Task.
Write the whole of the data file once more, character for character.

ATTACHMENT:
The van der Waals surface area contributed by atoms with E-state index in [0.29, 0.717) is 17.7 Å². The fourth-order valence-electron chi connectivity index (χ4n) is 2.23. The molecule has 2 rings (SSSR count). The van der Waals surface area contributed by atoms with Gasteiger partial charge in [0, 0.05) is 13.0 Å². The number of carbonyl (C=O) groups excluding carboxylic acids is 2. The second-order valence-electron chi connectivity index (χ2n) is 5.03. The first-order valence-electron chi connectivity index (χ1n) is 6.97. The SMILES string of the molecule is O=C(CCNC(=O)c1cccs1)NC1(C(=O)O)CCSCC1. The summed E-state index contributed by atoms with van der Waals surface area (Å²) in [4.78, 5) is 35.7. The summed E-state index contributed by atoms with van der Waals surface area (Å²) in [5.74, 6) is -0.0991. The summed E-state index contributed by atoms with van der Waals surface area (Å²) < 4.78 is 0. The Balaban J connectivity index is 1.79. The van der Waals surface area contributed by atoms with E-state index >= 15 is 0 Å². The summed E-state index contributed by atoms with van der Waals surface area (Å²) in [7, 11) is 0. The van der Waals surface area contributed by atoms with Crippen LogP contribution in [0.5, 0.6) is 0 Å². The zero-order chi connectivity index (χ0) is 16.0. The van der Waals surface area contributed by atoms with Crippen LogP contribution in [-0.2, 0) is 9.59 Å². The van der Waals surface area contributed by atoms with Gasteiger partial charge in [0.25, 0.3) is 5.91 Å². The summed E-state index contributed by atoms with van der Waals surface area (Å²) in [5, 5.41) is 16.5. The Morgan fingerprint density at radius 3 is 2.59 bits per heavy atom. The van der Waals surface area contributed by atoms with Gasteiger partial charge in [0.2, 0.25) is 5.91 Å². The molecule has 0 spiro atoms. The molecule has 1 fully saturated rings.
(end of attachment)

The van der Waals surface area contributed by atoms with E-state index in [0.29, 0.717) is 17.7 Å². The fourth-order valence-electron chi connectivity index (χ4n) is 2.23. The molecule has 2 rings (SSSR count). The van der Waals surface area contributed by atoms with Gasteiger partial charge in [0, 0.05) is 13.0 Å². The number of carbonyl (C=O) groups excluding carboxylic acids is 2. The second-order valence-electron chi connectivity index (χ2n) is 5.03. The first-order valence-electron chi connectivity index (χ1n) is 6.97. The SMILES string of the molecule is O=C(CCNC(=O)c1cccs1)NC1(C(=O)O)CCSCC1. The summed E-state index contributed by atoms with van der Waals surface area (Å²) in [4.78, 5) is 35.7. The summed E-state index contributed by atoms with van der Waals surface area (Å²) in [5.74, 6) is -0.0991. The summed E-state index contributed by atoms with van der Waals surface area (Å²) < 4.78 is 0. The Balaban J connectivity index is 1.79. The van der Waals surface area contributed by atoms with E-state index >= 15 is 0 Å². The summed E-state index contributed by atoms with van der Waals surface area (Å²) in [7, 11) is 0. The van der Waals surface area contributed by atoms with Crippen LogP contribution in [0.5, 0.6) is 0 Å². The zero-order chi connectivity index (χ0) is 16.0. The van der Waals surface area contributed by atoms with Crippen LogP contribution in [-0.2, 0) is 9.59 Å². The van der Waals surface area contributed by atoms with Gasteiger partial charge in [0.25, 0.3) is 5.91 Å². The summed E-state index contributed by atoms with van der Waals surface area (Å²) in [5, 5.41) is 16.5. The Morgan fingerprint density at radius 3 is 2.59 bits per heavy atom. The van der Waals surface area contributed by atoms with Gasteiger partial charge in [0.2, 0.25) is 5.91 Å². The molecule has 0 spiro atoms. The molecule has 1 fully saturated rings.